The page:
On the map there was a small side path that lead to some steps. The steps went all the way from the top of the cliffs to the beaches below, where the remains of a shipwreck were abandoned on the beach. I figured I had enough time to go down. I’d never seen a real live shipwreck e before, and I’d come all that way.

The label “stairs” on the map is questionable at best. There are no stairs. There is a precarious, steep path that winds its way back and forth along the face of the cliff. The are railings the whole way down, but the path itself was often no wider than my foot. It was uneven and rocks were loose. My knee started to hurt again for the first time in months.

However, I was rewarded before I even got to the beach. Right before the ladder that took you the final 20 feet, there was a tunnel in the side of the cliff. Secret war tunnel? It was fairly long with two terraces looking out onto the sea, but it didn’t seem to lead anywhere. Quite mysterious.

I descended to the beach and made my way to the shipwreck. A few children were asking their parents questions about it that the parents couldn’t answer, when an older gentleman stepped in. He explained that it was the remains of the SS Falcon, a steamship that wrecked off the coast of Dover in the 30s. It was carrying a cargo of matches from Belgium to Dover, and spontaneously caught fire just outside the harbor. The entire thing was quickly engulfed in flames and the ship abandoned. The blazing ship drifted through the harbor and eventually stranded itself on the strip of beach below the cliffs. The reason that the remains have lasted for so long is that they were made of wrought iron, not steel.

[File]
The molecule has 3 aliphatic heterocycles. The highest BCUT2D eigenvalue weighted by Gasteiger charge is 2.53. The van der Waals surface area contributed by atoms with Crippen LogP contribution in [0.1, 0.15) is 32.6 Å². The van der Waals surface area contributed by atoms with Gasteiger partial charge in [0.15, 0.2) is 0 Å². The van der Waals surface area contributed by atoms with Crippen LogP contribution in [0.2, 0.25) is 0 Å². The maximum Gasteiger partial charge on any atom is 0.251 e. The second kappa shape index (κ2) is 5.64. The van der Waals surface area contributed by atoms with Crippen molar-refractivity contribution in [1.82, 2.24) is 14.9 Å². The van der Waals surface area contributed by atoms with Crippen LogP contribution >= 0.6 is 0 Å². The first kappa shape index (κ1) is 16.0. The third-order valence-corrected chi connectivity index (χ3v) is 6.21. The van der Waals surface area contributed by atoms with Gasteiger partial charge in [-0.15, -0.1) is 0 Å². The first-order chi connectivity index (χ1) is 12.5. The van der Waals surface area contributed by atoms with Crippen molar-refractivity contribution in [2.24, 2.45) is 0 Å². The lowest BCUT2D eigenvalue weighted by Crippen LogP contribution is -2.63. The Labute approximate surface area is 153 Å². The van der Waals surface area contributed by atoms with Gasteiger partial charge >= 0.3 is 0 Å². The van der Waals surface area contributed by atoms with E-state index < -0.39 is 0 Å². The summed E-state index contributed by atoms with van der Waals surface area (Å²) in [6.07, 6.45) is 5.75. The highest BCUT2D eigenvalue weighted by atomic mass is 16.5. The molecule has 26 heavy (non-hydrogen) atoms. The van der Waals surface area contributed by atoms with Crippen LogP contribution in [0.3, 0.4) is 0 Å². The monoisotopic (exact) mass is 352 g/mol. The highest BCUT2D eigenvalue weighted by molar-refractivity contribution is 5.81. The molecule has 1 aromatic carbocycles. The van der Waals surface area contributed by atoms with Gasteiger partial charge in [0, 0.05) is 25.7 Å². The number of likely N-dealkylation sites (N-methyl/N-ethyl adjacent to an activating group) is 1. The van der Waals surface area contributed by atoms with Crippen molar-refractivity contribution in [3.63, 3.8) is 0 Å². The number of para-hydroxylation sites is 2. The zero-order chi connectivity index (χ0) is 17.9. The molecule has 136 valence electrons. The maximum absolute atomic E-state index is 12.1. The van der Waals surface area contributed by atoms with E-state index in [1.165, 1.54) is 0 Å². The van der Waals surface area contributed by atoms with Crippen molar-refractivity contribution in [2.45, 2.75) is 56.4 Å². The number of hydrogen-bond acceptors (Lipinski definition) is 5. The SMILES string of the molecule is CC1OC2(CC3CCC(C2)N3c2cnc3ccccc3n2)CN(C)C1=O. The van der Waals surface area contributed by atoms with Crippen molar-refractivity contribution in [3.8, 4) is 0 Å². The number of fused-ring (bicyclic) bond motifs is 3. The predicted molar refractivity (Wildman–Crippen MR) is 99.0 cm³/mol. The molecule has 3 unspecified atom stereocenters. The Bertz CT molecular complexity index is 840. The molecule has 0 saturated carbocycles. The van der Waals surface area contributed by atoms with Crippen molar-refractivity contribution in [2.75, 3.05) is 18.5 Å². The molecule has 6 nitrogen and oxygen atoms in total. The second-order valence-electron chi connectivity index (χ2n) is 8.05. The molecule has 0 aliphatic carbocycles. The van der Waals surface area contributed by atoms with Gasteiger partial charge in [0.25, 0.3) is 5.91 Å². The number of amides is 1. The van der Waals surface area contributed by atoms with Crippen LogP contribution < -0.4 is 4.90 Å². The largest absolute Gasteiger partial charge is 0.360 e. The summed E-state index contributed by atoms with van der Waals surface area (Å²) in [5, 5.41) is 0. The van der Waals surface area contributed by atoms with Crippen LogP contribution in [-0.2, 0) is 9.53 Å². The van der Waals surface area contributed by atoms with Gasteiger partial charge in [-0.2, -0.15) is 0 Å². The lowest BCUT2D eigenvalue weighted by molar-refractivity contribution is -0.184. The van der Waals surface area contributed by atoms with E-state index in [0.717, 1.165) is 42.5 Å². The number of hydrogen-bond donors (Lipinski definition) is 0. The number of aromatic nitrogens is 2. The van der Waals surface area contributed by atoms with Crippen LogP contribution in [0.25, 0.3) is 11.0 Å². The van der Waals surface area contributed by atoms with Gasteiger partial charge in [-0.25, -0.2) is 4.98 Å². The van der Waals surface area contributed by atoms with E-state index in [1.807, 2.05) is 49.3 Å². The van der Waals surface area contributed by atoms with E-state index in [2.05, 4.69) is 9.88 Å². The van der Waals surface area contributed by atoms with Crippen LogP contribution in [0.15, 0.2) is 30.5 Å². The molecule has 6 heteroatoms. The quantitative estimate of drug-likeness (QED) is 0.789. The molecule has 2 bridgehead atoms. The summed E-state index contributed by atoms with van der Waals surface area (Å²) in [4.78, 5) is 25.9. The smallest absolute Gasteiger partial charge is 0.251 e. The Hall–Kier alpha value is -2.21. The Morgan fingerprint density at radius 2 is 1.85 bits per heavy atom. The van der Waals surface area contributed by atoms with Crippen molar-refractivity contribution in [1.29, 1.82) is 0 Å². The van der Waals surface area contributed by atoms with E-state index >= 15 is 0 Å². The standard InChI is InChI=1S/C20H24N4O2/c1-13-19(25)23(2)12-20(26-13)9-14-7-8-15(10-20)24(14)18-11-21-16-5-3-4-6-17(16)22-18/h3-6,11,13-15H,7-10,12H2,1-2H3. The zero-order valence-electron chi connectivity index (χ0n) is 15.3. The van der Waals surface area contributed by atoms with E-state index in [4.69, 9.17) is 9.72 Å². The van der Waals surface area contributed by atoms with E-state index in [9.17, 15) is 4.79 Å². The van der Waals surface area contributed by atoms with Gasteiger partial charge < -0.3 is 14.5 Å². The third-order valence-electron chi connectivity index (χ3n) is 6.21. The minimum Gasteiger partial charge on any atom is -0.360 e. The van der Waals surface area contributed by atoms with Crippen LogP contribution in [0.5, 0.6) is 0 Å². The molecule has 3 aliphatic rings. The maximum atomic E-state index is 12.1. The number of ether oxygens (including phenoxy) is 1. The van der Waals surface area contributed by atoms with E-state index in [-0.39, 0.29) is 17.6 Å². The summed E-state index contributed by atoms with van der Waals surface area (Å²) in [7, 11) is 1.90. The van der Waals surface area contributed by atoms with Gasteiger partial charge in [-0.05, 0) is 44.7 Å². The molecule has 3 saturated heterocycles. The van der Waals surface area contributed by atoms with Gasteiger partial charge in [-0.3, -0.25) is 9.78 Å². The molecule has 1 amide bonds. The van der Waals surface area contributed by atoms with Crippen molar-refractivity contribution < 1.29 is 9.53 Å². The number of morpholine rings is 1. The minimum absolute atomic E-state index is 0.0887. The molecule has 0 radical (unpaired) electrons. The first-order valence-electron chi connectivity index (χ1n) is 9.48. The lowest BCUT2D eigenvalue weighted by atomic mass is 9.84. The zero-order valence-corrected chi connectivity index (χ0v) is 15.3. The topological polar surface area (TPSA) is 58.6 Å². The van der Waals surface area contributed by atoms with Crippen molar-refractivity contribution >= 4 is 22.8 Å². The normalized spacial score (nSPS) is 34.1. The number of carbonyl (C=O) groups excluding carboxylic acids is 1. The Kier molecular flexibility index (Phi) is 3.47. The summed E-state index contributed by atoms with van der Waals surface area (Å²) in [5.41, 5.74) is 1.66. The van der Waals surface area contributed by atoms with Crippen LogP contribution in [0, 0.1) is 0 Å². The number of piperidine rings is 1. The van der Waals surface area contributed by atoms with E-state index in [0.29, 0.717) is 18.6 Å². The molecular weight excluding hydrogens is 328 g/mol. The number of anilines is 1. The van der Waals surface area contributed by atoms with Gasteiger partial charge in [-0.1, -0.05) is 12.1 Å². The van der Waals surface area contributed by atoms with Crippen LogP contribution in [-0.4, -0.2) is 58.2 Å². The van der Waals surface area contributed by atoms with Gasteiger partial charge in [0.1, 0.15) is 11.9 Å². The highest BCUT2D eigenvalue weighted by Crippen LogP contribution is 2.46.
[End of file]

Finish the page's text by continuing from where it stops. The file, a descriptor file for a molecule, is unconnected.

I went over to talk to him as the family moved on. The man knew so much because he grew up in Dover and lived nearby. Ships had always been a special interest of his, and building models was his hobby. He had brought a hacksaw with him because he wanted to take a tiny piece of the iron back to use in one of his models.